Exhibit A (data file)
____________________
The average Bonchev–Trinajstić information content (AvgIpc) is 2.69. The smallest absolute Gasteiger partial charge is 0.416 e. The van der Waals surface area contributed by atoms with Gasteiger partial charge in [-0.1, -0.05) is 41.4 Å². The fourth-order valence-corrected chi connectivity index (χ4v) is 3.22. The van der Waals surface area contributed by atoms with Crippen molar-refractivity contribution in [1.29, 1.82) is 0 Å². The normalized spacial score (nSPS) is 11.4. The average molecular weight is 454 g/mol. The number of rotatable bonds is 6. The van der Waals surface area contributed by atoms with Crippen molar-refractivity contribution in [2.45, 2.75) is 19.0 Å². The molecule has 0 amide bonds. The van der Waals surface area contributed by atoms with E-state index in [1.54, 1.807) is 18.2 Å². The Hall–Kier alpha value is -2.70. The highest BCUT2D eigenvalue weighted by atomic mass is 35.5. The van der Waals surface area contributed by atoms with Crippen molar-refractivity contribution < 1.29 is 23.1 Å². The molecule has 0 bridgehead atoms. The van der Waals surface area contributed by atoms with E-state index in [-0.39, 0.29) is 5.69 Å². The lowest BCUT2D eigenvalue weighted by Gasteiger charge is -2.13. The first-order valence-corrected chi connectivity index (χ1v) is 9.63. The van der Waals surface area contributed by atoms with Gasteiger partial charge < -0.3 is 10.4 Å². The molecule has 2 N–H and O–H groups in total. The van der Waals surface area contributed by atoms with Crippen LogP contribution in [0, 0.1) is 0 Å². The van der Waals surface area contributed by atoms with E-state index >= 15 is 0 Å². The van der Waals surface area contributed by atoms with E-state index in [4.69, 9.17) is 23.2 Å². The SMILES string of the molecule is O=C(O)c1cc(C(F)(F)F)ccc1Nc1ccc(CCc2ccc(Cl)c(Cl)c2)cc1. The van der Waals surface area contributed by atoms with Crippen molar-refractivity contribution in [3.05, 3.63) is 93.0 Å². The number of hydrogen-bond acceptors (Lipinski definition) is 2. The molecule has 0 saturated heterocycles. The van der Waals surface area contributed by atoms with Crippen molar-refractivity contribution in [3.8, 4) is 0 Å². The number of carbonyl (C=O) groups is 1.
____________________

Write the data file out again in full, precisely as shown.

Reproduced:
The average Bonchev–Trinajstić information content (AvgIpc) is 2.69. The smallest absolute Gasteiger partial charge is 0.416 e. The van der Waals surface area contributed by atoms with Gasteiger partial charge in [-0.1, -0.05) is 41.4 Å². The fourth-order valence-corrected chi connectivity index (χ4v) is 3.22. The van der Waals surface area contributed by atoms with Crippen molar-refractivity contribution in [1.29, 1.82) is 0 Å². The normalized spacial score (nSPS) is 11.4. The average molecular weight is 454 g/mol. The number of rotatable bonds is 6. The van der Waals surface area contributed by atoms with Crippen molar-refractivity contribution in [2.45, 2.75) is 19.0 Å². The molecule has 0 amide bonds. The van der Waals surface area contributed by atoms with E-state index in [1.54, 1.807) is 18.2 Å². The Hall–Kier alpha value is -2.70. The highest BCUT2D eigenvalue weighted by atomic mass is 35.5. The van der Waals surface area contributed by atoms with Crippen molar-refractivity contribution < 1.29 is 23.1 Å². The molecule has 0 bridgehead atoms. The van der Waals surface area contributed by atoms with E-state index in [-0.39, 0.29) is 5.69 Å². The lowest BCUT2D eigenvalue weighted by Gasteiger charge is -2.13. The first-order valence-corrected chi connectivity index (χ1v) is 9.63. The van der Waals surface area contributed by atoms with Gasteiger partial charge < -0.3 is 10.4 Å². The molecule has 2 N–H and O–H groups in total. The van der Waals surface area contributed by atoms with Crippen LogP contribution in [0, 0.1) is 0 Å². The van der Waals surface area contributed by atoms with E-state index >= 15 is 0 Å². The van der Waals surface area contributed by atoms with E-state index in [4.69, 9.17) is 23.2 Å². The SMILES string of the molecule is O=C(O)c1cc(C(F)(F)F)ccc1Nc1ccc(CCc2ccc(Cl)c(Cl)c2)cc1. The van der Waals surface area contributed by atoms with Crippen molar-refractivity contribution in [3.05, 3.63) is 93.0 Å². The number of hydrogen-bond acceptors (Lipinski definition) is 2. The molecule has 0 saturated heterocycles. The van der Waals surface area contributed by atoms with Crippen molar-refractivity contribution in [3.8, 4) is 0 Å². The number of carbonyl (C=O) groups is 1.